Mercedes-Benz has announced that it will stop developing combustion engines. At least for the time being, as meeting the European targets for CO2 emissions in 2021 will be a “significant challenge,” according to Ola Kallenius, Daimler’s CEO, quoted by Reuters.
After the launch of a new series of six-cylinder combustion engines, which we encounter in the E and S-Class, among others, the manufacturer stops developing such powertrains, as revealed by Daimler’s development manager Markus Schäfer, quoted by Auto Motor Sport. The full focus is on, how could it be otherwise, electrification. Daimler also says it is going to work on its own battery development and transmissions. “The total budget for research remains at a high level,” says Schäfer.
After the unveiling of the all-electric Mercedes-Benz EQC last year, there are already several new electric models in the queue, like the EQA based on the A-Class and the Vision EQS which is a preview of an electric brother of the S-Class. Schäfer says new developments of combustion engines in the future are not excluded.
The EU decided stricter regulations for combustion engines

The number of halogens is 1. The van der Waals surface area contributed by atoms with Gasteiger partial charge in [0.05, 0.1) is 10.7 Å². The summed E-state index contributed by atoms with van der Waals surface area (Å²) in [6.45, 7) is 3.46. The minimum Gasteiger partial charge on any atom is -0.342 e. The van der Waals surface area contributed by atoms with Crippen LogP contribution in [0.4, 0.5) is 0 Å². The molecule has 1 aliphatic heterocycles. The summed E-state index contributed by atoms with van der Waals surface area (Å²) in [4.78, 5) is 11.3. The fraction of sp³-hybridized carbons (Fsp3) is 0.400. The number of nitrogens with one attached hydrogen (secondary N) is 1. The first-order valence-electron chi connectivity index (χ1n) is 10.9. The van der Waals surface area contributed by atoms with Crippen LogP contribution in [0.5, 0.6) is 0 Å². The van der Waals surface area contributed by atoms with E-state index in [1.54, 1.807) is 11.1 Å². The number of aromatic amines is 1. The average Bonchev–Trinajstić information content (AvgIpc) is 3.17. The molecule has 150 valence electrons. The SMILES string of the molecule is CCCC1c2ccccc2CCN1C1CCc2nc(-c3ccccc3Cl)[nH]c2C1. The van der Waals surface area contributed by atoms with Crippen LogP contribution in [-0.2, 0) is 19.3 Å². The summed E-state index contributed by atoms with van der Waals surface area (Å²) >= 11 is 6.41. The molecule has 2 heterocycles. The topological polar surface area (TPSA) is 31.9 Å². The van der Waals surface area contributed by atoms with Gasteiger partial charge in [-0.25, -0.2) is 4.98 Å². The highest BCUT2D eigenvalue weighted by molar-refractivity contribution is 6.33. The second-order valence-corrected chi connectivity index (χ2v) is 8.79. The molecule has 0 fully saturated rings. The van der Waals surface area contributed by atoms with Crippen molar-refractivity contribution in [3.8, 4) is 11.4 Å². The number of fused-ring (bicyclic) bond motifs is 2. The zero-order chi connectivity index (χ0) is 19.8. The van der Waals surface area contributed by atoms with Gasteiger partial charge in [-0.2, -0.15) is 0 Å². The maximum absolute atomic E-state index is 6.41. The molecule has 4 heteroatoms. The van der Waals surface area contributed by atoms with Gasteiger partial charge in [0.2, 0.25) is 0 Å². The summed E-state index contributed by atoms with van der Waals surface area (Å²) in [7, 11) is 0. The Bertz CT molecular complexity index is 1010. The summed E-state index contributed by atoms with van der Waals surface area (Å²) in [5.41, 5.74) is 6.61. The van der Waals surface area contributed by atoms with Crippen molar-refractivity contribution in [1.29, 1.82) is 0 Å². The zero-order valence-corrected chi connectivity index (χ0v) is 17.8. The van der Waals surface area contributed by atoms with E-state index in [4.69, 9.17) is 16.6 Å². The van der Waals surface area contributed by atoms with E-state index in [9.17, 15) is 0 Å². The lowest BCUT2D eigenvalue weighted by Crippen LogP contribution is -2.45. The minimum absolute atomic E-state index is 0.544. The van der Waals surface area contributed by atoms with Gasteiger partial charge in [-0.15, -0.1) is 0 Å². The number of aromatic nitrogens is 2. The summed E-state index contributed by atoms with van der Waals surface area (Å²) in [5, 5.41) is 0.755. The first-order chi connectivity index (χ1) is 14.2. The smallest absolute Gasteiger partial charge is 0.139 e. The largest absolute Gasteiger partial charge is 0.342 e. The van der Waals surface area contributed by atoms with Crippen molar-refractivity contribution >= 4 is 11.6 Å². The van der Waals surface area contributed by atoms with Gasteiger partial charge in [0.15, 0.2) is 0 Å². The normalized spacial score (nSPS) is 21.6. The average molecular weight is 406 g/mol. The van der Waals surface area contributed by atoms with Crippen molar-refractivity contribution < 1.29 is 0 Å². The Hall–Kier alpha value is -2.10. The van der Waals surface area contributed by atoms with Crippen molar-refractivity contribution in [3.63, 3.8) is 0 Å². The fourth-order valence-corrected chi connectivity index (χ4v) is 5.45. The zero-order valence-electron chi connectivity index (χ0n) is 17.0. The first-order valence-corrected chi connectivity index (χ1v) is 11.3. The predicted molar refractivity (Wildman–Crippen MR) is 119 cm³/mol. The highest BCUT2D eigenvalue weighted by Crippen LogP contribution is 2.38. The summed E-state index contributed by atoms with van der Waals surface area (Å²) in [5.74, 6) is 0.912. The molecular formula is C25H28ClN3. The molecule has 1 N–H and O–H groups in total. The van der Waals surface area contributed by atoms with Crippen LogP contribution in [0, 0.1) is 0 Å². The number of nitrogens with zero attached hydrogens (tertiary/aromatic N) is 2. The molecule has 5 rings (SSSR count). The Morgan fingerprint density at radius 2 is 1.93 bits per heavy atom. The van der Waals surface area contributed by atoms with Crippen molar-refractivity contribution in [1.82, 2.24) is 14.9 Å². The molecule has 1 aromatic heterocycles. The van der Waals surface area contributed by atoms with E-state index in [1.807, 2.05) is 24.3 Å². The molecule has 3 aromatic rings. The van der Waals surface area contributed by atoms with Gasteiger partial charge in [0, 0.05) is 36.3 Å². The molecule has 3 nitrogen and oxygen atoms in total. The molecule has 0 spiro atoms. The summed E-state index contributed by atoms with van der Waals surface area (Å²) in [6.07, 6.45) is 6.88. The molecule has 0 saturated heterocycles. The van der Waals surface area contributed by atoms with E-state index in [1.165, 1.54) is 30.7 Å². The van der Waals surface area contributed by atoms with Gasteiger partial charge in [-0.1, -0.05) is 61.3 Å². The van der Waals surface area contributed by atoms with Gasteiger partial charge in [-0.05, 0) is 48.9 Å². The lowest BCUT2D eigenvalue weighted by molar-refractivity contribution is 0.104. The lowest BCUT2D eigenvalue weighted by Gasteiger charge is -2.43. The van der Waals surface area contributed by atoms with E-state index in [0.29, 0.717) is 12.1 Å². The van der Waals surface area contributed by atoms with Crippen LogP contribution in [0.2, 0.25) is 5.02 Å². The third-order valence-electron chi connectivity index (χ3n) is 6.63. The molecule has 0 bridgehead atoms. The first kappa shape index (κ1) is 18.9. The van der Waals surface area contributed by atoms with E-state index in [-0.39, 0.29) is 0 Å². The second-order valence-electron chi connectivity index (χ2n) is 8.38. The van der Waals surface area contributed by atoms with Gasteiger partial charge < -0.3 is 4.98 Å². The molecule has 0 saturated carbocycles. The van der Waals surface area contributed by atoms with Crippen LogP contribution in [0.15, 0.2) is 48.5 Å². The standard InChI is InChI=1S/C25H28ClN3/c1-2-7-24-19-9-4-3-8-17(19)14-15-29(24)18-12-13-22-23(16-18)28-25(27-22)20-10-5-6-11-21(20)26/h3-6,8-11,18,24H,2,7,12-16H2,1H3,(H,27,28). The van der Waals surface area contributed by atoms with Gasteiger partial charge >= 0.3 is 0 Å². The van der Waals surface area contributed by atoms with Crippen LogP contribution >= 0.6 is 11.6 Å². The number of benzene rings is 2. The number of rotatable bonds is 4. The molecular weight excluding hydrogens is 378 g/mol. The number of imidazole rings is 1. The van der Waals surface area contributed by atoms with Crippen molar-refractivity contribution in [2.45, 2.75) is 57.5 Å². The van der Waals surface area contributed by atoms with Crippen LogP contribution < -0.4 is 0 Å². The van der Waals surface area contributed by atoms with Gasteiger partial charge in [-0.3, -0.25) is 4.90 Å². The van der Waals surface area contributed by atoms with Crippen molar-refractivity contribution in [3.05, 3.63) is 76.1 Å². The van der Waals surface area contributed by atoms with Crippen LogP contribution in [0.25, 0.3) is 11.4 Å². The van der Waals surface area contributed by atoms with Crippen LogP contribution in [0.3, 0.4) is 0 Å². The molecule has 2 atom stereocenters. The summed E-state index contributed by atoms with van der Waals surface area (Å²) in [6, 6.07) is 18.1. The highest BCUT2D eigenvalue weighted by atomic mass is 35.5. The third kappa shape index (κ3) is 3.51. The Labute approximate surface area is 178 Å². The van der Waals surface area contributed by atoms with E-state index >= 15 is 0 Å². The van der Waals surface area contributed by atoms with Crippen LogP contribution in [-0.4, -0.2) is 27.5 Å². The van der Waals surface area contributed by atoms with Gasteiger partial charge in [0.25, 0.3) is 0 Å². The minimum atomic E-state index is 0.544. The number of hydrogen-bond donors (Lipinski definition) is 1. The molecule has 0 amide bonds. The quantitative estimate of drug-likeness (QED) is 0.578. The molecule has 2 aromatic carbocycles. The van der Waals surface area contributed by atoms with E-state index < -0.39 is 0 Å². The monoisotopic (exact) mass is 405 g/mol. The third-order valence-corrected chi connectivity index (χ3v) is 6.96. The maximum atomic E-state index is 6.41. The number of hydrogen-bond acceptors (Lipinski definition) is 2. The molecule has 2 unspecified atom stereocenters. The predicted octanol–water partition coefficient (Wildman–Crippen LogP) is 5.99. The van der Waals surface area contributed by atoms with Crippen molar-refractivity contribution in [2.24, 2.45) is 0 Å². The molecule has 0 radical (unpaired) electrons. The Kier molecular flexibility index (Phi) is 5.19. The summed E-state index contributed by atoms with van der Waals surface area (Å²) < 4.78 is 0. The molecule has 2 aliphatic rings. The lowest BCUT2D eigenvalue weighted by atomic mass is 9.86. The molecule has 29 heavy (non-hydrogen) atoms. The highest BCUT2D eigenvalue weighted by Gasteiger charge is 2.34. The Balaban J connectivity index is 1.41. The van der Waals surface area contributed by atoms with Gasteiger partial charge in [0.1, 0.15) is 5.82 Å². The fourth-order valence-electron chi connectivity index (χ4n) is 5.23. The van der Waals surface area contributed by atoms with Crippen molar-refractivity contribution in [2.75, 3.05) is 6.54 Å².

Last year, the European Union decided on future CO2 emission targets for 2020, and all car manufacturers should have an average CO2 emissions of 95 grams per kilometer for its range. Analysts have calculated that certain car manufacturers will have major problems in the context of EU-set emissions.
Against the background of preparations in this regard, Daimler’s CEO argues that compliance with CO2 emissions in 2021 will be a “significant challenge.” “We have all the right vehicles to reach those targets. However, we cannot impose on customers what to buy, “said Ola Kallenius.
According to Kallenius, customers are still opting for Mercedes SUVs, which have now reached a third of sales: “The trend of increasing SUV sales has not changed in the last 25 years.” And this is a problem for Daimler in its quest for meeting the European targets for CO2 emissions, since SUVs are polluting more.